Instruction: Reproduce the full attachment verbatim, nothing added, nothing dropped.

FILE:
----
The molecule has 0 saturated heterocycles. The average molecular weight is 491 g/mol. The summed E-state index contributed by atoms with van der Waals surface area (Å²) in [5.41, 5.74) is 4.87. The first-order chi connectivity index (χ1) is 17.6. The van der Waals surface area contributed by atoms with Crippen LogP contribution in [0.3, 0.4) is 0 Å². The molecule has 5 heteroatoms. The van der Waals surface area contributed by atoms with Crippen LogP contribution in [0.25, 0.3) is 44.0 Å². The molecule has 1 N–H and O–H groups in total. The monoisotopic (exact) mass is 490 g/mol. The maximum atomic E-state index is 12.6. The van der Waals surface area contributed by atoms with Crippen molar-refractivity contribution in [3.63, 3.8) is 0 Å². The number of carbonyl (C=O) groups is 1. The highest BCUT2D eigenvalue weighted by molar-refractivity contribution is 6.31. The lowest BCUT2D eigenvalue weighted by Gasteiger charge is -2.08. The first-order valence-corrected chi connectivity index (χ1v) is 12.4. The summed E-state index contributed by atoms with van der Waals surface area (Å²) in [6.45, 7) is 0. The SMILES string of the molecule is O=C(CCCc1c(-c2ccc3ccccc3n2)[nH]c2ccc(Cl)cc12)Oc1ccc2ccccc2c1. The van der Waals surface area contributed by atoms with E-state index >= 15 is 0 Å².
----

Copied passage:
The molecule has 0 saturated heterocycles. The average molecular weight is 491 g/mol. The summed E-state index contributed by atoms with van der Waals surface area (Å²) in [5.41, 5.74) is 4.87. The first-order chi connectivity index (χ1) is 17.6. The van der Waals surface area contributed by atoms with Crippen LogP contribution in [0.3, 0.4) is 0 Å². The molecule has 5 heteroatoms. The van der Waals surface area contributed by atoms with Crippen LogP contribution in [0.25, 0.3) is 44.0 Å². The molecule has 1 N–H and O–H groups in total. The monoisotopic (exact) mass is 490 g/mol. The maximum atomic E-state index is 12.6. The van der Waals surface area contributed by atoms with Crippen molar-refractivity contribution in [3.63, 3.8) is 0 Å². The number of carbonyl (C=O) groups is 1. The highest BCUT2D eigenvalue weighted by molar-refractivity contribution is 6.31. The lowest BCUT2D eigenvalue weighted by Gasteiger charge is -2.08. The first-order valence-corrected chi connectivity index (χ1v) is 12.4. The summed E-state index contributed by atoms with van der Waals surface area (Å²) in [6.45, 7) is 0. The SMILES string of the molecule is O=C(CCCc1c(-c2ccc3ccccc3n2)[nH]c2ccc(Cl)cc12)Oc1ccc2ccccc2c1. The van der Waals surface area contributed by atoms with E-state index >= 15 is 0 Å².